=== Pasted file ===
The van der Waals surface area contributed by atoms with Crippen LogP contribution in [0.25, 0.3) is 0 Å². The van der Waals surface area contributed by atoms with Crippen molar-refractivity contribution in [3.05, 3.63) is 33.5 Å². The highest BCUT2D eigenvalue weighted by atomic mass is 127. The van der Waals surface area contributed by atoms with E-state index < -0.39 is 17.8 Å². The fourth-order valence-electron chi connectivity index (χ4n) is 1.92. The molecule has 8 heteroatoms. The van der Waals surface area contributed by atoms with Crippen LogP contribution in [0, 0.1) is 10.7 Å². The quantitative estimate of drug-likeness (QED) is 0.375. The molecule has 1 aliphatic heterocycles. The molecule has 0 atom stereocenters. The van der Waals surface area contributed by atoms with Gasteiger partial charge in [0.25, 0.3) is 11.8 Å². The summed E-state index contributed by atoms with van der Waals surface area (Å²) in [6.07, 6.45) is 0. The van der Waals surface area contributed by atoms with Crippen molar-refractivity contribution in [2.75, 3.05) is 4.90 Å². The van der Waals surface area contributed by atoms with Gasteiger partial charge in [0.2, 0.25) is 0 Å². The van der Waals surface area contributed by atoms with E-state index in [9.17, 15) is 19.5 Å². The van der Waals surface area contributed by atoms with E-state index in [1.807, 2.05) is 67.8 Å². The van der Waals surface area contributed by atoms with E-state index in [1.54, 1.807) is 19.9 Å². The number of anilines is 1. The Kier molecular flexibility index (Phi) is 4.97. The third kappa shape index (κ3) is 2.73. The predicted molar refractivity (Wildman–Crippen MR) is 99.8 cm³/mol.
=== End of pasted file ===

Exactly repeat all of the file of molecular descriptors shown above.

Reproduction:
The van der Waals surface area contributed by atoms with Crippen LogP contribution in [0.25, 0.3) is 0 Å². The van der Waals surface area contributed by atoms with Crippen molar-refractivity contribution in [3.05, 3.63) is 33.5 Å². The highest BCUT2D eigenvalue weighted by atomic mass is 127. The van der Waals surface area contributed by atoms with E-state index < -0.39 is 17.8 Å². The fourth-order valence-electron chi connectivity index (χ4n) is 1.92. The molecule has 8 heteroatoms. The van der Waals surface area contributed by atoms with Crippen LogP contribution in [0, 0.1) is 10.7 Å². The quantitative estimate of drug-likeness (QED) is 0.375. The molecule has 1 aliphatic heterocycles. The molecule has 0 atom stereocenters. The van der Waals surface area contributed by atoms with Gasteiger partial charge in [0.25, 0.3) is 11.8 Å². The summed E-state index contributed by atoms with van der Waals surface area (Å²) in [6.07, 6.45) is 0. The van der Waals surface area contributed by atoms with Crippen molar-refractivity contribution in [2.75, 3.05) is 4.90 Å². The van der Waals surface area contributed by atoms with Gasteiger partial charge in [0.2, 0.25) is 0 Å². The van der Waals surface area contributed by atoms with E-state index in [9.17, 15) is 19.5 Å². The van der Waals surface area contributed by atoms with E-state index in [1.807, 2.05) is 67.8 Å². The van der Waals surface area contributed by atoms with E-state index in [1.54, 1.807) is 19.9 Å². The number of anilines is 1. The Kier molecular flexibility index (Phi) is 4.97. The third kappa shape index (κ3) is 2.73. The predicted molar refractivity (Wildman–Crippen MR) is 99.8 cm³/mol.